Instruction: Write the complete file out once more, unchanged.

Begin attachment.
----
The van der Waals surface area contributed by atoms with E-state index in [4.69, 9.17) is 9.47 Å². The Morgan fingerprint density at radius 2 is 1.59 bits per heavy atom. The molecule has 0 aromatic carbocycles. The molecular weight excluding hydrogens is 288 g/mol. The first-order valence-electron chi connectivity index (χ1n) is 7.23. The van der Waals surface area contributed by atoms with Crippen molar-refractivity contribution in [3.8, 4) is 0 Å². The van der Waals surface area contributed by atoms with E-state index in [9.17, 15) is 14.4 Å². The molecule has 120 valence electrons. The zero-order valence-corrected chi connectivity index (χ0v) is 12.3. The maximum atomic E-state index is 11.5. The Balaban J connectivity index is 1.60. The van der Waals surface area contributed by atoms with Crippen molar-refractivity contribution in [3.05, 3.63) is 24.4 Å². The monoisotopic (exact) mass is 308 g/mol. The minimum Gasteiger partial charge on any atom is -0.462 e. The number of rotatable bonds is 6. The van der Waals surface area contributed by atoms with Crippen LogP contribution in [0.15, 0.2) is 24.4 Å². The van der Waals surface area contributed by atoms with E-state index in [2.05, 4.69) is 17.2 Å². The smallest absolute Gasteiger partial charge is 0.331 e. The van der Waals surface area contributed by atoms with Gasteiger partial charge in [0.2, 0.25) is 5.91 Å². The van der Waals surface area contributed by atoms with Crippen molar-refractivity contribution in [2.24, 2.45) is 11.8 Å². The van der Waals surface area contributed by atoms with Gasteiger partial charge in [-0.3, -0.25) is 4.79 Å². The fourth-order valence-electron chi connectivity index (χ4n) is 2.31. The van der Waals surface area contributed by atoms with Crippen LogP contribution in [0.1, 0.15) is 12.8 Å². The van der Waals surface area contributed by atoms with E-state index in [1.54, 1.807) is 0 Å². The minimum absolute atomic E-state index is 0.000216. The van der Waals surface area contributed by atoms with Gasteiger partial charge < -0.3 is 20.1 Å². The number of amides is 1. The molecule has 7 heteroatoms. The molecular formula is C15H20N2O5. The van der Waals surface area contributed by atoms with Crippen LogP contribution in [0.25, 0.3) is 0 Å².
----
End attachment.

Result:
The van der Waals surface area contributed by atoms with E-state index in [4.69, 9.17) is 9.47 Å². The Morgan fingerprint density at radius 2 is 1.59 bits per heavy atom. The molecule has 0 aromatic carbocycles. The molecular weight excluding hydrogens is 288 g/mol. The first-order valence-electron chi connectivity index (χ1n) is 7.23. The van der Waals surface area contributed by atoms with Crippen molar-refractivity contribution in [3.8, 4) is 0 Å². The van der Waals surface area contributed by atoms with E-state index in [9.17, 15) is 14.4 Å². The molecule has 120 valence electrons. The zero-order valence-corrected chi connectivity index (χ0v) is 12.3. The maximum atomic E-state index is 11.5. The Balaban J connectivity index is 1.60. The van der Waals surface area contributed by atoms with Crippen molar-refractivity contribution in [3.05, 3.63) is 24.4 Å². The monoisotopic (exact) mass is 308 g/mol. The minimum Gasteiger partial charge on any atom is -0.462 e. The number of rotatable bonds is 6. The van der Waals surface area contributed by atoms with Crippen LogP contribution in [0.15, 0.2) is 24.4 Å². The van der Waals surface area contributed by atoms with E-state index in [2.05, 4.69) is 17.2 Å². The smallest absolute Gasteiger partial charge is 0.331 e. The van der Waals surface area contributed by atoms with Gasteiger partial charge in [0.2, 0.25) is 5.91 Å². The van der Waals surface area contributed by atoms with Crippen molar-refractivity contribution in [2.24, 2.45) is 11.8 Å². The van der Waals surface area contributed by atoms with Gasteiger partial charge in [-0.3, -0.25) is 4.79 Å². The fourth-order valence-electron chi connectivity index (χ4n) is 2.31. The van der Waals surface area contributed by atoms with Crippen LogP contribution in [0.1, 0.15) is 12.8 Å². The van der Waals surface area contributed by atoms with E-state index in [1.54, 1.807) is 0 Å². The minimum absolute atomic E-state index is 0.000216. The van der Waals surface area contributed by atoms with Gasteiger partial charge < -0.3 is 20.1 Å². The number of amides is 1. The molecule has 7 heteroatoms. The molecular formula is C15H20N2O5. The van der Waals surface area contributed by atoms with Crippen LogP contribution in [0.25, 0.3) is 0 Å².